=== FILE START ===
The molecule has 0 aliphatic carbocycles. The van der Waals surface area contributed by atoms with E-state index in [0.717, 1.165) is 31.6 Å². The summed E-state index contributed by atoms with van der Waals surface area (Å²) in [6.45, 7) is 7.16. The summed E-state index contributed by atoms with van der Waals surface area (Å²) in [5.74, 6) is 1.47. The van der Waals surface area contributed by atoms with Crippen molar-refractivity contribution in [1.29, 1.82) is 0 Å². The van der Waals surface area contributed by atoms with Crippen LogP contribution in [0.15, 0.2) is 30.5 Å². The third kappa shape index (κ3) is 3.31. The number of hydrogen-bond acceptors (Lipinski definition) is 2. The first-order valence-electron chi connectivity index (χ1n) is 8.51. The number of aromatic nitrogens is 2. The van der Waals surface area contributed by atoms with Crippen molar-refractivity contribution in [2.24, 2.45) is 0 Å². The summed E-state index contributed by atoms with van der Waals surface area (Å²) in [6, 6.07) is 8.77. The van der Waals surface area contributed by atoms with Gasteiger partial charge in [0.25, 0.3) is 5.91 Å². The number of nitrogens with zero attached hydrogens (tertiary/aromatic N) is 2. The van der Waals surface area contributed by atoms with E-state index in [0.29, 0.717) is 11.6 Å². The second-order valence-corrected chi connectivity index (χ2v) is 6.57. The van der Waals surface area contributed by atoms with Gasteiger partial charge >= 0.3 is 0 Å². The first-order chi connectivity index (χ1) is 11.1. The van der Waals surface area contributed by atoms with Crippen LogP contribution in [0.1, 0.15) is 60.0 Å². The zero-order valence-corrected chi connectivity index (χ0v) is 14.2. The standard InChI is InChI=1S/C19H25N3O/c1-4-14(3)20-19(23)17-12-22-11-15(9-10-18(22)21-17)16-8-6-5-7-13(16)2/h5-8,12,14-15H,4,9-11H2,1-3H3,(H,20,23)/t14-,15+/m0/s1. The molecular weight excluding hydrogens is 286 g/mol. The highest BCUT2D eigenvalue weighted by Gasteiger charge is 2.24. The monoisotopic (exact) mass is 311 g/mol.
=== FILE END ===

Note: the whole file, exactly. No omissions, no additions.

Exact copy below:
The molecule has 0 aliphatic carbocycles. The van der Waals surface area contributed by atoms with E-state index in [0.717, 1.165) is 31.6 Å². The summed E-state index contributed by atoms with van der Waals surface area (Å²) in [6.45, 7) is 7.16. The summed E-state index contributed by atoms with van der Waals surface area (Å²) in [5.74, 6) is 1.47. The van der Waals surface area contributed by atoms with Crippen molar-refractivity contribution in [1.29, 1.82) is 0 Å². The van der Waals surface area contributed by atoms with Crippen LogP contribution in [0.15, 0.2) is 30.5 Å². The third kappa shape index (κ3) is 3.31. The number of hydrogen-bond acceptors (Lipinski definition) is 2. The first-order valence-electron chi connectivity index (χ1n) is 8.51. The number of aromatic nitrogens is 2. The van der Waals surface area contributed by atoms with Crippen molar-refractivity contribution in [2.24, 2.45) is 0 Å². The summed E-state index contributed by atoms with van der Waals surface area (Å²) in [6, 6.07) is 8.77. The van der Waals surface area contributed by atoms with Gasteiger partial charge in [0.25, 0.3) is 5.91 Å². The number of nitrogens with zero attached hydrogens (tertiary/aromatic N) is 2. The van der Waals surface area contributed by atoms with E-state index in [0.29, 0.717) is 11.6 Å². The second-order valence-corrected chi connectivity index (χ2v) is 6.57. The van der Waals surface area contributed by atoms with Gasteiger partial charge >= 0.3 is 0 Å². The first-order chi connectivity index (χ1) is 11.1. The van der Waals surface area contributed by atoms with Crippen LogP contribution in [0.1, 0.15) is 60.0 Å². The zero-order valence-corrected chi connectivity index (χ0v) is 14.2. The standard InChI is InChI=1S/C19H25N3O/c1-4-14(3)20-19(23)17-12-22-11-15(9-10-18(22)21-17)16-8-6-5-7-13(16)2/h5-8,12,14-15H,4,9-11H2,1-3H3,(H,20,23)/t14-,15+/m0/s1. The molecular weight excluding hydrogens is 286 g/mol. The highest BCUT2D eigenvalue weighted by Gasteiger charge is 2.24. The monoisotopic (exact) mass is 311 g/mol.